"A Vessel ... Meet For the Master's Use" (continued)
When I have said that I have just given you the whole of the prophecies of Jeremiah, you may not like this book and if you had your choice you would perhaps select Isaiah before Jeremiah, but if you will read the Book of Jeremiah with this one thought in mind it will be a great inspiration. Over the book is written: 'Cannot I do as I will? saith the Lord.' No one can argue with God. No one can challenge God's right or question the will of God. God says: 'I am the Lord. I will do as I want to do.' That will be a very good thing for all those who are on God's side, but it will be a very bad thing for those who are in opposition to Him.
Well, that is the Book of Jeremiah in a word.
You pass through the sovereignty of God in Matthew 27 - the sovereignty of fulfilled prophecy in the potter's field - and you come to the ninth chapter of the Book of Acts. There the Lord is saying to Ananias about Saul of Tarsus: "He is a chosen vessel unto Me." Here, then, we have the principle that God does choose certain people for certain special purposes. Such vessels may have to go through many sufferings and afflictions, but if ever the sovereignty of God was seen in the life of a single man, it was in the life of the Apostle Paul. We said that God's choosing means God's authority, and sooner or later our attitude toward chosen vessels will prove to have been our attitude toward God.
We pass from Paul as a chosen individual vessel, and we come on to more common ground which brings us all in. We would not put ourselves in the same category as the Apostle Paul, and would hesitate to think that we are chosen vessels to fulfill some special purpose in history. Of course, that may be true of some of you - the end will tell whether it is true - but whether it is true or not, when you come to the Second Letter to the Corinthians, you are on right ground. Remember: it is to Corinthians that the Apostle is writing. Thank God, then, for the message to Corinthians! To all the Corinthians, and to all like them, the Apostle says: "We have this treasure in earthen vessels" (2 Corinthians 4:7) - and what earthen vessels we are! We are very poor clay indeed, but the Word is" 'In this poor clay, these earthen vessels, we have a treasure, and the excellency is not our excellency - it is the excellency of God.'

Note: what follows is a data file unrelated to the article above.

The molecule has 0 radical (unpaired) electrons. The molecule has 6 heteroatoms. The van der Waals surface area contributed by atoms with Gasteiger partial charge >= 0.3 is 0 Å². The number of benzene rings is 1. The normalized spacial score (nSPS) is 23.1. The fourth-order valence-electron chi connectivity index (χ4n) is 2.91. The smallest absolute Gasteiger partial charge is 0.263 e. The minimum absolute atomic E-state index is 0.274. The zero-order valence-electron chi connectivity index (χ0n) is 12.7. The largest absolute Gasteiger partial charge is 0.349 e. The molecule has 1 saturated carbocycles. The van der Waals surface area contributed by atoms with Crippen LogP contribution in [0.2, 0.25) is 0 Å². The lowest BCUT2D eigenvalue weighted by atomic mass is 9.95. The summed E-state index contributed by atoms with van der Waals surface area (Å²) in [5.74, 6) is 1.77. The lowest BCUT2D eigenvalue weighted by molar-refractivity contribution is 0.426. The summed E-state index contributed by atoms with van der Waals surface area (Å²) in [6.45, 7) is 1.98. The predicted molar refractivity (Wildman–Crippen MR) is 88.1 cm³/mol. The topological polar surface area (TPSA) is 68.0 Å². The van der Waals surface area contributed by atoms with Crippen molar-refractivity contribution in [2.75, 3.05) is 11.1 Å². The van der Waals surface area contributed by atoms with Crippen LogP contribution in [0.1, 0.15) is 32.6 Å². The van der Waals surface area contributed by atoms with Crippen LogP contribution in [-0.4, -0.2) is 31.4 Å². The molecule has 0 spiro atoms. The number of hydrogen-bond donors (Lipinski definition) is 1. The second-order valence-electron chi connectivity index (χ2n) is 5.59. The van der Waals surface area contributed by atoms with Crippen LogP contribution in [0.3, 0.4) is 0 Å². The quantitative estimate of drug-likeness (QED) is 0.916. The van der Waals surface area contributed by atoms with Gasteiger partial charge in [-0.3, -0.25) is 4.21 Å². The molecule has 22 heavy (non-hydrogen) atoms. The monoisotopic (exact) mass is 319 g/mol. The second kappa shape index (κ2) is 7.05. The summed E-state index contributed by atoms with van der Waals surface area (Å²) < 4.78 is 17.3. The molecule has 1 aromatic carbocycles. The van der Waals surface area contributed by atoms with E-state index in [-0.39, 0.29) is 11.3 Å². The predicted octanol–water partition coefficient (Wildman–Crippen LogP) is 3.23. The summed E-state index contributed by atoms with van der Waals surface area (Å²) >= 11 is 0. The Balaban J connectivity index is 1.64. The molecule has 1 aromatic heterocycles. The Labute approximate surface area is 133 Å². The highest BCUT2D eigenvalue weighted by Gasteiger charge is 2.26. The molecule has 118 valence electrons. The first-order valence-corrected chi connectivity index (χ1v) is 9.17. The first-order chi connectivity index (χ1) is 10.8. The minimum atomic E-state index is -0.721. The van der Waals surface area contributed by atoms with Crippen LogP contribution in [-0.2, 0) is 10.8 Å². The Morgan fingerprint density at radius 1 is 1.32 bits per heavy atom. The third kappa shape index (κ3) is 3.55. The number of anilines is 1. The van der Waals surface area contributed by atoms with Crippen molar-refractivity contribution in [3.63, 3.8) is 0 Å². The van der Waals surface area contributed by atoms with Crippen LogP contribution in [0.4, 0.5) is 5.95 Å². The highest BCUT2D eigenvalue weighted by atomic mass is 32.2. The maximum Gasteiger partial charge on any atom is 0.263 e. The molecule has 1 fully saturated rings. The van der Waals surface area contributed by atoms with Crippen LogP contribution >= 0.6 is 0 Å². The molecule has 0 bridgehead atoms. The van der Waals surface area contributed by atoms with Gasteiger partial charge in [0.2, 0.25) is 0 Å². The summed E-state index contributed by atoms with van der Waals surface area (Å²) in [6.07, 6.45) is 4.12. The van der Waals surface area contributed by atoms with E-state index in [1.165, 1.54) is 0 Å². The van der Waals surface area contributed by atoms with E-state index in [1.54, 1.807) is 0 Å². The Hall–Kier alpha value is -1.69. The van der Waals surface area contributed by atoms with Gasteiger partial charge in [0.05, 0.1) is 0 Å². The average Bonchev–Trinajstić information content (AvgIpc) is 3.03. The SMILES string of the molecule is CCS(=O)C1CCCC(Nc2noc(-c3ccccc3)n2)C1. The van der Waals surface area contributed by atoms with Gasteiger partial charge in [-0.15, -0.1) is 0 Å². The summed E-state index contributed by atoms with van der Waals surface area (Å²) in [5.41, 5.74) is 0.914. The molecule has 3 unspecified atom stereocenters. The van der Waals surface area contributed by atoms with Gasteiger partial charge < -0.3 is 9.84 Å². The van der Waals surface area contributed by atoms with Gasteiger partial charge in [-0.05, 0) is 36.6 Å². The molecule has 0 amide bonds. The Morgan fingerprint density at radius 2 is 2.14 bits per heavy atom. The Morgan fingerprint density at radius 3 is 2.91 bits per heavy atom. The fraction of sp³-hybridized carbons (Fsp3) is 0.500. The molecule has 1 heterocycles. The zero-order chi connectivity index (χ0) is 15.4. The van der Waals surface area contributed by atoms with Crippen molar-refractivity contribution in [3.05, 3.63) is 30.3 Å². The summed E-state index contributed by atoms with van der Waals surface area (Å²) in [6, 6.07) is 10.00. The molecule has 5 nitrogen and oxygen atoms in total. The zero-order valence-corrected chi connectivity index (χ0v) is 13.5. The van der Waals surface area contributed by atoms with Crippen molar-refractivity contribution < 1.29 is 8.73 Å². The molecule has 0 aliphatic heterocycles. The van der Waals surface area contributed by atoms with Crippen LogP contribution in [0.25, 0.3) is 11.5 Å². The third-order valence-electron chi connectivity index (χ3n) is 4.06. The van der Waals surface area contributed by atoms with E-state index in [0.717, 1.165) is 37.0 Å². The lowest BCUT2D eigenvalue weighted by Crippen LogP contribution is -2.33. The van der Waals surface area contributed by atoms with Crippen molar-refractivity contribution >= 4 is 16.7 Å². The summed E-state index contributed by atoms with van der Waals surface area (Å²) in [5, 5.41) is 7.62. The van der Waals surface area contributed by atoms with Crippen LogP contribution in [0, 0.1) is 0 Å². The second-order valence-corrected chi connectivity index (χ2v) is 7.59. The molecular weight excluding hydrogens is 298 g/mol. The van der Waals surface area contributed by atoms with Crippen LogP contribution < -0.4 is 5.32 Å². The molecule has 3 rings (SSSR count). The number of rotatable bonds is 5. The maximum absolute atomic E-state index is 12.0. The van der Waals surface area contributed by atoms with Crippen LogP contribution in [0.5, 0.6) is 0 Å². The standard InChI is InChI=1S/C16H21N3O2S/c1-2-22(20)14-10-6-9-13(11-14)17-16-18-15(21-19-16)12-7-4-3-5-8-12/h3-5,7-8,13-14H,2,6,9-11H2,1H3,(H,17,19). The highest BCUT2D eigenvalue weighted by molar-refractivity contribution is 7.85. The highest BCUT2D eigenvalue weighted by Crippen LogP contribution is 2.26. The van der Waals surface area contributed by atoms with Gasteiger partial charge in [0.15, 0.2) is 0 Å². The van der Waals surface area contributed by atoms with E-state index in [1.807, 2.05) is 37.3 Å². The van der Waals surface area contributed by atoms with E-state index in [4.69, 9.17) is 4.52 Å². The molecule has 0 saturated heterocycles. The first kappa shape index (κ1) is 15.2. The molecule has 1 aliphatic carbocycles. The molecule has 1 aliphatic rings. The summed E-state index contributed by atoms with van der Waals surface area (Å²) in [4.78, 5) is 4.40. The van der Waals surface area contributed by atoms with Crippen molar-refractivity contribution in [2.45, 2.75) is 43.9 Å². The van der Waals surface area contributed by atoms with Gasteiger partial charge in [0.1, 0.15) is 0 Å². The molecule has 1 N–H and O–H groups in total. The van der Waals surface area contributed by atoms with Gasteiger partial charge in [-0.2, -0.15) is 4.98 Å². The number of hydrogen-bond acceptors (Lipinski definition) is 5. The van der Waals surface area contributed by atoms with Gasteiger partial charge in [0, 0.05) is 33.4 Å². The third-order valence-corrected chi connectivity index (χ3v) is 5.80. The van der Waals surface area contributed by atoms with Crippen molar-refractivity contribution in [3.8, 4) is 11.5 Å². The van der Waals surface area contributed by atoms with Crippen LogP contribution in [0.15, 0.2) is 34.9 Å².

"We have the treasure" - as one version puts it - "in vessels of fragile clay." I wonder what was in Paul's mind when he wrote that! You may get some idea of what he was thinking about if you look at the context. He gives a list of all the things that the vessel has to endure, the many persecutions and the trials that the vessel has to go through, but although it is a vessel of fragile clay and has to go through everything that would be calculated to destroy it, it is not destroyed. It just goes on burning because of that treasure within it.
You know, Paul only had the Old Testament as his Bible. Has your memory lighted upon what may have been in his mind? There are a lot of references to the Old Testament in this letter to the Corinthians, but in this case I think perhaps he was thinking about Moses and the bush which never burned. Any small match put to it might have consumed it and if you had passed by the next day you would have seen nothing but ashes. But this fire went on and on and on and the bush was never consumed. The earthen vessel had a treasure in it: IT WAS THE LORD. Come what may, if the Lord is in the vessel, it will not be destroyed. The testimony will go on. So Paul says: "We are ... pursued, yet not forsaken."
We pass from that to Paul's letter to Timothy, and there he says: "In a great house there are ... vessels ... some unto honor, and some unto dishonor" ... 'If a man will separate himself from those vessels unto dishonor, he shall be a vessel unto honor' (Timothy 2:20, 21).
Here, then, the Apostle introduces the great law of separation from everything that God cannot accept, and says: 'If you do that, you shall be a "vessel ... meet for the master's use, prepared unto every good work." '
Therefore we are called to be vessels suitable for the use of the Lord, and our suitability depends upon our separation from all that which is not honorable to the Lord.
(continued with # 4)